The leak of emails and intellectual property, including then-unreleased film The Interview, was labeled “a serious national security matter” by the White House. In January this year, President Obama issued an executive order increasing sanctions against North Korea, the purported origin of the hack on SPE’s network and computers.
Sony Pictures Entertainment (SPE) is a wholly-owned subsidiary of Sony Corporation, a Japanese multinational conglomerate. In offering retaliation on behalf of SPE, the White House placed SPE on par with critical U.S. infrastructure, though no one will be physically injured or die should SPE be hacked again, and the market won’t collapse if SPE loses money on all its movies this year.
If SPE, a foreign-owned, information security-challenged entertainment firm, is now entitled to military protection against cyberattack, what is it the White House and the U.S. will receive or has received in exchange?
What’s the exchange in this quid pro quo?
In 2013, STARZ network ordered the 16-episode adaptation of bestselling historical fiction novel, Outlander by author Diana Gabaldon, from production companies Tall Ship Productions, Story Mining & Supply Co., and Left Bank Productions, in association with Sony Pictures Television.
While STARZ was the U.S. distributor, offering the series on its own cable network, SPE’s TV arm appears to have handled overseas distribution to broadcast, cable, and video streaming services.
Outlander’s cross-genre narrative is set mainly in 1740s Scotland; the story is sympathetic to a Scottish protagonist and his time-traveling English wife who are caught between the British and Jacobites in the ramp up to the 1746 Battle at Culloden. The Scottish people and countryside are treated favorably in the series’ production.
The program debuted on STARZ in the U.S. on August 9 last year — a little less than six weeks before Scotland’s independence referendum (“IndyRef”). Outlander began airing in Canada and Australia in August also, and in October in Ireland after the IndyRef vote.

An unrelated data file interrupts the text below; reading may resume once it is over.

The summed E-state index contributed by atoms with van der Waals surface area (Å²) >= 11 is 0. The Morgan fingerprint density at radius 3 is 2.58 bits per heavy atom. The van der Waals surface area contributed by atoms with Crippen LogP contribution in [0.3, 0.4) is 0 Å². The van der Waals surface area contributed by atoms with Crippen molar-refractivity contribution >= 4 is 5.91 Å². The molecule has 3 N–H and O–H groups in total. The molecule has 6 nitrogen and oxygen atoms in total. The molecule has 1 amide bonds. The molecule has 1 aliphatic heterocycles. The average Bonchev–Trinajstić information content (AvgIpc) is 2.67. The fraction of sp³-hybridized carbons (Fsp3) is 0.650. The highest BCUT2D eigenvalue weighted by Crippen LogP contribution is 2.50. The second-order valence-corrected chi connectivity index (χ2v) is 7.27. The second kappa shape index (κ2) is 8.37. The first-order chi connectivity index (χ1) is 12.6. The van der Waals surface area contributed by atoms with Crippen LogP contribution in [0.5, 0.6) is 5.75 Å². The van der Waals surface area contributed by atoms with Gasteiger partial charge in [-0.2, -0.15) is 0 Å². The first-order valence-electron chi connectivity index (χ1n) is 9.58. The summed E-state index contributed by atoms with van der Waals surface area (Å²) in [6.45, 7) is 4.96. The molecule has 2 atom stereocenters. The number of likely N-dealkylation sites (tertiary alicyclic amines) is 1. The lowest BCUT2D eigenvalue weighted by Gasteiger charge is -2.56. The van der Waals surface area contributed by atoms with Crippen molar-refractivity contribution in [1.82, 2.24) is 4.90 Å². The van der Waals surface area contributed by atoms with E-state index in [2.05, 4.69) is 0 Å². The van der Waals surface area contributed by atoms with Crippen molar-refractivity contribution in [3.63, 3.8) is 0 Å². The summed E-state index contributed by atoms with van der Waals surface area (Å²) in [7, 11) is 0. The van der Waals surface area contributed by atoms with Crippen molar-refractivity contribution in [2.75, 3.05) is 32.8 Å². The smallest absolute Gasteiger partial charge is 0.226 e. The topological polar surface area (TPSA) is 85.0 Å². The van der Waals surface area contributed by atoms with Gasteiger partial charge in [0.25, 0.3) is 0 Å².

Distribution deals in other countries including Germany, Hungary, Japan, and the Netherlands led to wider release overseas last year.
But Outlander never received a distribution deal in 2014 in the UK, in spite of its many Scottish and British fans’ clamor and the source book’s status as a renewed bestseller in advance of the show’s U.S. debut. To date the series has only released on Amazon Prime Instant Video in the UK, for paid video-on-demand streaming — not on broadcast or cable.
At least one email leaked by hackers revealed that SPE personnel had a meeting or meetings with Cameron’s government. In an internal email from Keith E. Weaver, executive vice president, SPE executives were told,
“Your meeting with Prime Minister Cameron on Monday will likely focus on our overall investment in the U.K. – with special emphasis on the jobs created by Tommy Cooper [the ITV show], the importance of Outlander (i.e., particularly vis-a-vis the political issues in the U.K. as Scotland contemplates detachment this Fall), and the growth of our channels business…”
The implication is that SPE would suppress any effort to distribute Outlander to the benefit of Cameron’s anti-independence position, in exchange for “growth of our channels business…”
What exactly does this mean?
And is the pursuit of growth confined to SPE, or did “channels business” mean something else? Were Sony executives also looking for opportunities for Sony Corporation, which includes Sony Computer Entertainment, Sony Music Entertainment, Sony Mobile Communications (once known as Sony Ericsson), and Sony Financial?
Did SPE executives and the Prime Minister agree not to seek broadcast or cable distribution Outlander in the UK before this month’s election? Read more